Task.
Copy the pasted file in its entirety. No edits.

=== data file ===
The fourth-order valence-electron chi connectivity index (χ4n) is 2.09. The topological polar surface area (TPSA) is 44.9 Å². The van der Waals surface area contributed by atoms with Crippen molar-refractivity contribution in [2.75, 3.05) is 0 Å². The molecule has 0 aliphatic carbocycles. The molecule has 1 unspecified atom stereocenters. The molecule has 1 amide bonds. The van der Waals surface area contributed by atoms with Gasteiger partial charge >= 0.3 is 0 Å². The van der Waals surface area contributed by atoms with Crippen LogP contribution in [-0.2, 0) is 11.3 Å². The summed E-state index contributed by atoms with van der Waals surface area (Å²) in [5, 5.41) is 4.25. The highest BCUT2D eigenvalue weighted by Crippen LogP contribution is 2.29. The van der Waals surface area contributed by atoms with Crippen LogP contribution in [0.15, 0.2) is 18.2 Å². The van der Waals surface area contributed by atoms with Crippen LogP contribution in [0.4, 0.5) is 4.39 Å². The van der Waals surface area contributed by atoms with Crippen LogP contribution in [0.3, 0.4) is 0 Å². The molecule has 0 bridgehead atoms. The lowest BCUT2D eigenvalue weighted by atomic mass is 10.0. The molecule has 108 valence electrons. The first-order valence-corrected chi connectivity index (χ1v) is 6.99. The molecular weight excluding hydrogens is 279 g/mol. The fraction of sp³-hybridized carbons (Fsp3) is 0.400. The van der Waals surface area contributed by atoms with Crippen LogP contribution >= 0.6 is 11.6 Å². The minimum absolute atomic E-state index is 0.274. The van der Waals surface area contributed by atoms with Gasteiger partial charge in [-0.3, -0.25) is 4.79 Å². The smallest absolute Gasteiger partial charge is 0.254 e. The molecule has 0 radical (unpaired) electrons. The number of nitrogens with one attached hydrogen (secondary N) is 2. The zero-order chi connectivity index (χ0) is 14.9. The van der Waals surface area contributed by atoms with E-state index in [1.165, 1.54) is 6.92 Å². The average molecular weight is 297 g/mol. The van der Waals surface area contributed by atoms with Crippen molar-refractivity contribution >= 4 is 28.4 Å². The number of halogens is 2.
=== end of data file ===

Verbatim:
The fourth-order valence-electron chi connectivity index (χ4n) is 2.09. The topological polar surface area (TPSA) is 44.9 Å². The van der Waals surface area contributed by atoms with Crippen molar-refractivity contribution in [2.75, 3.05) is 0 Å². The molecule has 0 aliphatic carbocycles. The molecule has 1 unspecified atom stereocenters. The molecule has 1 amide bonds. The van der Waals surface area contributed by atoms with Gasteiger partial charge >= 0.3 is 0 Å². The van der Waals surface area contributed by atoms with Crippen LogP contribution in [-0.2, 0) is 11.3 Å². The summed E-state index contributed by atoms with van der Waals surface area (Å²) in [5, 5.41) is 4.25. The highest BCUT2D eigenvalue weighted by Crippen LogP contribution is 2.29. The van der Waals surface area contributed by atoms with Crippen LogP contribution in [0.15, 0.2) is 18.2 Å². The van der Waals surface area contributed by atoms with Crippen LogP contribution in [0.4, 0.5) is 4.39 Å². The van der Waals surface area contributed by atoms with Crippen LogP contribution in [0.3, 0.4) is 0 Å². The molecule has 0 bridgehead atoms. The lowest BCUT2D eigenvalue weighted by atomic mass is 10.0. The molecule has 108 valence electrons. The first-order valence-corrected chi connectivity index (χ1v) is 6.99. The molecular weight excluding hydrogens is 279 g/mol. The fraction of sp³-hybridized carbons (Fsp3) is 0.400. The van der Waals surface area contributed by atoms with Crippen LogP contribution >= 0.6 is 11.6 Å². The minimum absolute atomic E-state index is 0.274. The van der Waals surface area contributed by atoms with Gasteiger partial charge in [-0.3, -0.25) is 4.79 Å². The smallest absolute Gasteiger partial charge is 0.254 e. The molecule has 0 radical (unpaired) electrons. The number of nitrogens with one attached hydrogen (secondary N) is 2. The zero-order chi connectivity index (χ0) is 14.9. The van der Waals surface area contributed by atoms with E-state index in [1.165, 1.54) is 6.92 Å². The average molecular weight is 297 g/mol. The van der Waals surface area contributed by atoms with Crippen molar-refractivity contribution >= 4 is 28.4 Å². The number of halogens is 2.